Eli5: The radio transmission sent out in space 40 years ago


Why was it specifically 40 years and how does a radio signal get back to you being sent out in space?

In: 2

>Why was it specifically 40 years

Not sure I understand this part of the question. That’s just the date when it happened, and it was Nov 1974 so very nearly 50 years ago. The Arecibo telescope sent out our strongest broadcast yet into space, with the goal of showing off humanity’s technological status.

>how does a radio signal get back to you being sent out in space

It doesn’t, it just keeps going out farther and farther into space, moving at the speed of light (radio waves are just a different frequency of electromagnetic waves, which is what light is too). We’re never going to “get this signal back”. We’re thinking someone might receive our transmission and send back *a different radio signal of their own,* because they’d know we’re radio-capable. All we’d receive is what *they* send in our direction, our own broadcast will just keep expanding outwards and onwards into space.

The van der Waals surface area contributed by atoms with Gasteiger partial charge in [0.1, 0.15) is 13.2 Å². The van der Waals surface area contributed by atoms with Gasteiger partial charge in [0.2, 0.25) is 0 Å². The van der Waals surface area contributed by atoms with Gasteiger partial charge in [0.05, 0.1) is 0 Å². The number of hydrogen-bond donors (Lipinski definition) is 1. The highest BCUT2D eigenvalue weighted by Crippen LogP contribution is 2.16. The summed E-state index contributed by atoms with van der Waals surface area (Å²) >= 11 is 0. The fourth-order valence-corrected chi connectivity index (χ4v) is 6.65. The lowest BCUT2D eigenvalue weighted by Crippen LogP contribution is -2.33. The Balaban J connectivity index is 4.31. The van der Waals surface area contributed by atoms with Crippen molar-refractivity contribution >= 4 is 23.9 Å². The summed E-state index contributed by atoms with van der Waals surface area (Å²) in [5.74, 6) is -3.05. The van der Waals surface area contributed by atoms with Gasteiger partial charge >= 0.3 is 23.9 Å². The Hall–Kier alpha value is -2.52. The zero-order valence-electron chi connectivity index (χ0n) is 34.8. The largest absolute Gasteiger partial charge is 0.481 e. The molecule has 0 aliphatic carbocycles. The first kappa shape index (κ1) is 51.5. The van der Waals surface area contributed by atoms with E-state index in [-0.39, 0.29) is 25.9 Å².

Here’s a page with some more info on the radio transmission, its contents, and other attempts before and since:


The hope was that aliens living near Altair, a star 17 light years away, would by now have had time to decipher the message and send a return.

The date is significant in Japanese culture: it’s Tanabata, or their “Star Festival”.

The Altair star system is a little less than 20 light-years from here, so a one-way radio signal (which travels at the speed of light) would take a little less than 20 years to arrive. If we assume that someone from that system heard the message, took some time to decode it and formulate their reply, and sent that reply back, it would be reaching us right about now.

That’s part of the key: they’re not necessarily expecting to get the same signal back. It *is* possible to reflect signals off of objects in space -ham radio operators like to bounce their signals off the Moon, for example- but Altair is too far away for that to work: too much of the signal would be lost over that kind of distance. It’s not impossible that people in that star system might just copy the message and send it back, but even if they do, any signal strong enough for us to hear would have to be a new transmission. It’s hoped, however, that a completely reply will come back instead.